Biden Walks Back His Fee Push

( — President Biden has backtracked on his plans to introduce fees on homebuyers with a specified debt-to-income ratio. Under the now-abandoned scheme, borrowers would have been subject to a 0.375% fee if they took out a loan through Fannie Mae and Freddie Mac and if their monthly outgoings exceeded 40% of their income.

Federal Housing Finance Agency Director Sandra Thompson confirmed the scheme had been abandoned and the agency would provide “additional transparency” in the future.

While this specific plan will not go ahead, proposals to charge fees to high-credit borrowers remain on the table.

In April, Republicans attempted to block plans by the Biden administration to subsidize low-credit homebuyers by imposing fees on those with a good credit record. Arizona Republican Rep. Andy Biggs said the proposals would punish people who are financially responsible while rewarding reckless and irresponsible spending.

Bay Equity Home Loans senior loan officer Ian Wright agreed. He said, “The changes do not make sense. Penalizing borrowers with larger down payments and credit scores will not go over well.”

The Biden administration’s justification for the higher fee imposition is to improve “equitable” access to the housing market. Loan applicants with a credit score higher than 680 will be affected. From May 1st, home buyers who apply for a loan of $500,000 will pay a fee of 0.375%, or $1,875. This is up from 0.25%, or $1,250.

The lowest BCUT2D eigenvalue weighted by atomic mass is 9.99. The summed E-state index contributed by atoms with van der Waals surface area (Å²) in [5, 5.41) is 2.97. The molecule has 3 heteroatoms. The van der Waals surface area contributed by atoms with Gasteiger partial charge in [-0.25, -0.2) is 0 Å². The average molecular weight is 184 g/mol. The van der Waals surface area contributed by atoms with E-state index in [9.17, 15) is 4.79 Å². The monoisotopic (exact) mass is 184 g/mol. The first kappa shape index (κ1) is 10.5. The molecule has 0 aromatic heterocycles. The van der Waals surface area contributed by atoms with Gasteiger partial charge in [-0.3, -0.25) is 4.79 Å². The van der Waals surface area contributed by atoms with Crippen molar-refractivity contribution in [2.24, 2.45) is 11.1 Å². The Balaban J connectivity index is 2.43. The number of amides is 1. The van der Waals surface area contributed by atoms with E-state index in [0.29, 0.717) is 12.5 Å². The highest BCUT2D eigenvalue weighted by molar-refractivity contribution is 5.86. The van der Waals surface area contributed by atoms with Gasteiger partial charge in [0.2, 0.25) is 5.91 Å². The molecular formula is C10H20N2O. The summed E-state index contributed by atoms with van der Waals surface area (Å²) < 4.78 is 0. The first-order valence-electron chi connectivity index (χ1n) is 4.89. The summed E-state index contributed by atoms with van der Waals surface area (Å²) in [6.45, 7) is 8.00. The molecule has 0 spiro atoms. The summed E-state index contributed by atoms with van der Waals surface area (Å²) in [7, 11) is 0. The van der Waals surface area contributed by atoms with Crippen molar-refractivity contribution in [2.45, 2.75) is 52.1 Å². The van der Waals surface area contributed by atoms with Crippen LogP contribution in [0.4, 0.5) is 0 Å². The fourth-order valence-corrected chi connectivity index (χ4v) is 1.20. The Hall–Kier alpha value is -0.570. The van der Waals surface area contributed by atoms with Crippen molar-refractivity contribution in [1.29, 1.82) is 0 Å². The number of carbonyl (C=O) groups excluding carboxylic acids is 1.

The higher fees could increase difficulties in an already fluctuating housing market. There may, however, be good news for buyers. Yale University economist Robert Shiller advised potential homeowners to exercise patience as the market will become friendlier to buyers in 2023. He said property prices will drop later in the year as Federal Reserve interest rate hikes are felt. “Maybe if you have a chance to delay your purchase, it might be a good time to do it. You might get it a little cheaper in another six months,” he said.

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